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How to Respond to Bad Nail Salon Reviews

Bad online reviews can cost you business and harm your reputation, but learning how to respond can save the day.

Online reviews can make or break nail salons. Customers often post reviews, and many include photos of their freshly done nails to back up their words.

Good (and bad) online reviews can determine whether a prospective customer chooses your nail salon—or not. And about half of salon customers (49 percent) use online reviews to make a final decision when choosing a salon, current market research from Phorest shows.

“Those who take their online reputation seriously will clearly win business over those who are not paying attention to their online reviews and social channels,” states Verna Wall, a Phorest lead researcher.

With that in mind, here’s how (and how not) to respond to bad nail salon reviews:

Don’t: ignore bad reviews

One nail salon in Atlanta responds graciously to rave reviews, thanking the customer and promising to pass along the glowing feedback to the nail tech. Those responses make their lack of response to bad reviews stand out like a chipped nail. Three customers in a row posted bad reviews, with photos, and got zero response. “I am very disappointed. I paid $109 for my nails. Plus gave a $20 tip,” wrote one customer who complained of a botched French manicure. The response: nothing.

Do: thank the customer

It’s important to start out with a sincere thank you in your responses to bad reviews. Even if it might not seem like it, the customer is often doing you a favor by leaving feedback, even if it’s not what you want to hear. If you can start with gratitude, it will be easier to write a professional and gracious response that will make your nail salon look as good as a perfect set of fresh acrylics.

Don’t: get defensive

Some salon owners view their nail salon as an extension of themselves, and take negative feedback as a personal criticism. Step out of “defensive” mode and into a tone of calm professionalism. Try to make the customer feel seen and heard, and remember that potential clients will be reading your response to see if you’re professional or snarky when things go wrong. “I worked with one salon owner in California who said she got four (FOUR!) new guests who cited their reason for coming in was because of how kindly she responded to a negative reviewer,” Lauren Bakos writes in Salon Today. “Remember her. Channel her.”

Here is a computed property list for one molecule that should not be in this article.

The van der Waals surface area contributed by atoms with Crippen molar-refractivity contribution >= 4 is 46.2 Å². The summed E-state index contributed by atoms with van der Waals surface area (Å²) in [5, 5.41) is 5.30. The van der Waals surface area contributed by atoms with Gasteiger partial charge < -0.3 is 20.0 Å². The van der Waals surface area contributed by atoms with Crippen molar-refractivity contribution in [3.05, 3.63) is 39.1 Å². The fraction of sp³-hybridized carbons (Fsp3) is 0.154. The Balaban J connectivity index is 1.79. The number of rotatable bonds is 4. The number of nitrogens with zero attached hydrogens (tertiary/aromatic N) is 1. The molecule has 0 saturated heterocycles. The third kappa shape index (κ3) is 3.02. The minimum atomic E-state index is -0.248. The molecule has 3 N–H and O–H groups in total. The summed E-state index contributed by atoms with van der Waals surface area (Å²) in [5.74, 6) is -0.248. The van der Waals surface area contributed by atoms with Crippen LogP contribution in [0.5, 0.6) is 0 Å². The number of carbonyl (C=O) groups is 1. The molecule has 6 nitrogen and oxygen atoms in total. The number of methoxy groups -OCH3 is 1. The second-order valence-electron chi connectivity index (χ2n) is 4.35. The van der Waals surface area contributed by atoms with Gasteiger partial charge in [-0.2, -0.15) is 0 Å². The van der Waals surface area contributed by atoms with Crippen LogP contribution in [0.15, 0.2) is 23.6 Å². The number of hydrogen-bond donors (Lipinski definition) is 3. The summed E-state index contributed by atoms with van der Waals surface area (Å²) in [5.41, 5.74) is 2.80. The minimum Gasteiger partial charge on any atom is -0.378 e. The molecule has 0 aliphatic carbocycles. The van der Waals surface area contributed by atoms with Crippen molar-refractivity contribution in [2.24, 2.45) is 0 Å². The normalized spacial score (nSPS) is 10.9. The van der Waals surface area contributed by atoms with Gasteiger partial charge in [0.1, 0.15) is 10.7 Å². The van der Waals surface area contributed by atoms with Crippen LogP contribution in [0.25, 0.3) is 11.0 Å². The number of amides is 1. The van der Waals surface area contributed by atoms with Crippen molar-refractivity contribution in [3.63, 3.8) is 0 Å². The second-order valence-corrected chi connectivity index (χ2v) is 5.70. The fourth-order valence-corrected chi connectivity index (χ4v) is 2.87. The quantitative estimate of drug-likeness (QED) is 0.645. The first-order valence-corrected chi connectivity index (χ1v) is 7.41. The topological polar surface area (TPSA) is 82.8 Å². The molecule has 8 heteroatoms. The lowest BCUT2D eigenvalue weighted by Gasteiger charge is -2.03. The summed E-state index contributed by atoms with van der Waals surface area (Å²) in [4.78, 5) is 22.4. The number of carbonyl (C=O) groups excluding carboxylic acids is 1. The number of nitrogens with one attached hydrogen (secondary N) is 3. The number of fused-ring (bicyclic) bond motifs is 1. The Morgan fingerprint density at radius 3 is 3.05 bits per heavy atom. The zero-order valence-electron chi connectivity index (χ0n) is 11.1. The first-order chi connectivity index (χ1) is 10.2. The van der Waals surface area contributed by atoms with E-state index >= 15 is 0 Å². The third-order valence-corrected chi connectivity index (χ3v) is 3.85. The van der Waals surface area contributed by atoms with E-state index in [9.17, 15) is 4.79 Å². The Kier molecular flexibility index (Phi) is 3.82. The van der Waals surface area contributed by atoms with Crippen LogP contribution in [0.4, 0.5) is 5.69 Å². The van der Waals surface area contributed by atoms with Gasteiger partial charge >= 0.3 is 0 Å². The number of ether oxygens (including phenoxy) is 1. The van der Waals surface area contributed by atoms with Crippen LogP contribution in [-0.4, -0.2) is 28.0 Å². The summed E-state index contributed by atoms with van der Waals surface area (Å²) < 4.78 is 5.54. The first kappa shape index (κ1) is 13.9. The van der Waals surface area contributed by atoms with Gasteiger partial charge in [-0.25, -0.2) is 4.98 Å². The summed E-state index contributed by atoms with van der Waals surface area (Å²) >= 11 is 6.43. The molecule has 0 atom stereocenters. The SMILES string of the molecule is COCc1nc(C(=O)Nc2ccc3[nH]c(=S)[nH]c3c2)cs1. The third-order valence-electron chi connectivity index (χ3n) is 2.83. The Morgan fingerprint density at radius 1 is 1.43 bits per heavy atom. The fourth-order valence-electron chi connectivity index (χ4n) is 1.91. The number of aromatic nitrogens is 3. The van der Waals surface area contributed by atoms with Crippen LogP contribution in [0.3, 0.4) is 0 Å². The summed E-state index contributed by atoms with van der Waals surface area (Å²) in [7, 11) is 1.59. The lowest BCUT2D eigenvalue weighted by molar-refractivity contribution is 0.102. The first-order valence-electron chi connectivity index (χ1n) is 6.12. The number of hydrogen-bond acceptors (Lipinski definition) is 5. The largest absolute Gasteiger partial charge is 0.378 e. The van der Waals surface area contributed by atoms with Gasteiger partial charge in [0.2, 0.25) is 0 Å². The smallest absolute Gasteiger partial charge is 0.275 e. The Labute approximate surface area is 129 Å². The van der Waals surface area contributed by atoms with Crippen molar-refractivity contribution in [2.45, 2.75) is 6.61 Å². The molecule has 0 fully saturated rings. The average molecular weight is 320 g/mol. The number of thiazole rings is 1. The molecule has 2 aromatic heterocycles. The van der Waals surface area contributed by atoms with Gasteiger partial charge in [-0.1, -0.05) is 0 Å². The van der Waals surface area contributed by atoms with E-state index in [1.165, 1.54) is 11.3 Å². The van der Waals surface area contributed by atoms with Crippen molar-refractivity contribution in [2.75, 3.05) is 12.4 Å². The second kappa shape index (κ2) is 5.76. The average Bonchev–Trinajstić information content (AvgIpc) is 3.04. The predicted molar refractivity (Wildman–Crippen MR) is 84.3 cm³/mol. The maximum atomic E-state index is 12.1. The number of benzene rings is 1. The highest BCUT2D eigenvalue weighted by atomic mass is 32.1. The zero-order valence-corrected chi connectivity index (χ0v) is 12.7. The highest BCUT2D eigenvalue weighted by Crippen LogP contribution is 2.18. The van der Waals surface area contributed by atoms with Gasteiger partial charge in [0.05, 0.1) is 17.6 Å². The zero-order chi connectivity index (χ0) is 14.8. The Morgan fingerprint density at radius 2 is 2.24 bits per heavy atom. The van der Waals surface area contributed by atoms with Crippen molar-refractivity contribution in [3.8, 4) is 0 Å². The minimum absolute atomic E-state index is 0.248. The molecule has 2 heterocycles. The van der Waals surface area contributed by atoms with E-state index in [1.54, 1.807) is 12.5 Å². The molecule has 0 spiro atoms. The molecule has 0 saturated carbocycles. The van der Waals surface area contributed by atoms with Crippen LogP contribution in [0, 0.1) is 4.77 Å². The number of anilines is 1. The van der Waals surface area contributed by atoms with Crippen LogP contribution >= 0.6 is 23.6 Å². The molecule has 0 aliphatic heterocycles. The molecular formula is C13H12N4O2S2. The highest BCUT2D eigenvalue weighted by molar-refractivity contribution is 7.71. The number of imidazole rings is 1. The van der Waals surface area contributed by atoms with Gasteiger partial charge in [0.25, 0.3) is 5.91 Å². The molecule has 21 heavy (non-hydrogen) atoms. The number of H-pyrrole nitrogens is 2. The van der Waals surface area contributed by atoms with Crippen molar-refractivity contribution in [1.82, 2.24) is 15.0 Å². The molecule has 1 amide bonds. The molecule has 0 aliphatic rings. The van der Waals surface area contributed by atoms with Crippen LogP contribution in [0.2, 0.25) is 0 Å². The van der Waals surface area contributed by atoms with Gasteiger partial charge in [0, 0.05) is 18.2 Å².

Do: take feedback seriously

Look at the substance of the negative feedback, try to figure out exactly what went wrong and determine if the bad review is a sign of some problem with your service that you need to correct. If it is, decide what steps you will take to fix the problem. Then, in your response, acknowledge the truth within the bad review, Bakos recommends. Also let the customer know what you’ve done, or plan to do, to correct the problem.

Invite the reviewer back

It can be difficult to ask for a second chance, but that’s exactly what you need to do. Inviting back a client who left a negative review shows that you can accept criticism gracefully, take steps to improve and are willing to prove you’ll do better next time. If you did make a mistake the first time, consider asking the client to contact you so you can make the situation right. This may include a redo of a poorly done service, a discount off their next visit or some other offering to make up for the mistake and show that their feedback matters to you.

Finally, don’t let that one bad review define you or your nail salon. “Consumers are savvy and can weed out the wackos – they aren’t focusing on that single bad review and neither should you,” Bakos states. “Immerse yourself in compliments and leave the past in the past.”